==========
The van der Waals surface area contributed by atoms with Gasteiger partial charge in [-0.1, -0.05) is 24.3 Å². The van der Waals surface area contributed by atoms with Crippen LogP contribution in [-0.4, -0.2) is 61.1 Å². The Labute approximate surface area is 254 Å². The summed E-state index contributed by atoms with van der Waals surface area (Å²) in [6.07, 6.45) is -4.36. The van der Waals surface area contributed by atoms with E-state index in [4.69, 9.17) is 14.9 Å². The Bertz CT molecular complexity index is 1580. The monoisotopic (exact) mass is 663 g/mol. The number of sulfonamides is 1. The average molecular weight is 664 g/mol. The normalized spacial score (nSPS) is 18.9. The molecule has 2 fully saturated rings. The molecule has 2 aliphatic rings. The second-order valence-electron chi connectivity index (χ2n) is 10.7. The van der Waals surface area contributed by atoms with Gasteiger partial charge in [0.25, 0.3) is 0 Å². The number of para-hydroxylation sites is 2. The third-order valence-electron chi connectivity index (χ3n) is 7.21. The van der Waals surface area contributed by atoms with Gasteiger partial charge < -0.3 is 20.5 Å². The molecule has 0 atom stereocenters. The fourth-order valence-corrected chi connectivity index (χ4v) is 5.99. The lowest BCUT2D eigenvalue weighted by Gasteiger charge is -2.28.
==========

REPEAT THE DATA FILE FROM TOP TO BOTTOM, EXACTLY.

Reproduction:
The van der Waals surface area contributed by atoms with Gasteiger partial charge in [-0.1, -0.05) is 24.3 Å². The van der Waals surface area contributed by atoms with Crippen LogP contribution in [-0.4, -0.2) is 61.1 Å². The Labute approximate surface area is 254 Å². The summed E-state index contributed by atoms with van der Waals surface area (Å²) in [6.07, 6.45) is -4.36. The van der Waals surface area contributed by atoms with E-state index in [4.69, 9.17) is 14.9 Å². The Bertz CT molecular complexity index is 1580. The monoisotopic (exact) mass is 663 g/mol. The number of sulfonamides is 1. The average molecular weight is 664 g/mol. The normalized spacial score (nSPS) is 18.9. The molecule has 2 fully saturated rings. The molecule has 2 aliphatic rings. The second-order valence-electron chi connectivity index (χ2n) is 10.7. The van der Waals surface area contributed by atoms with Gasteiger partial charge in [0.25, 0.3) is 0 Å². The number of para-hydroxylation sites is 2. The third-order valence-electron chi connectivity index (χ3n) is 7.21. The van der Waals surface area contributed by atoms with Gasteiger partial charge < -0.3 is 20.5 Å². The molecule has 0 atom stereocenters. The fourth-order valence-corrected chi connectivity index (χ4v) is 5.99. The lowest BCUT2D eigenvalue weighted by Gasteiger charge is -2.28.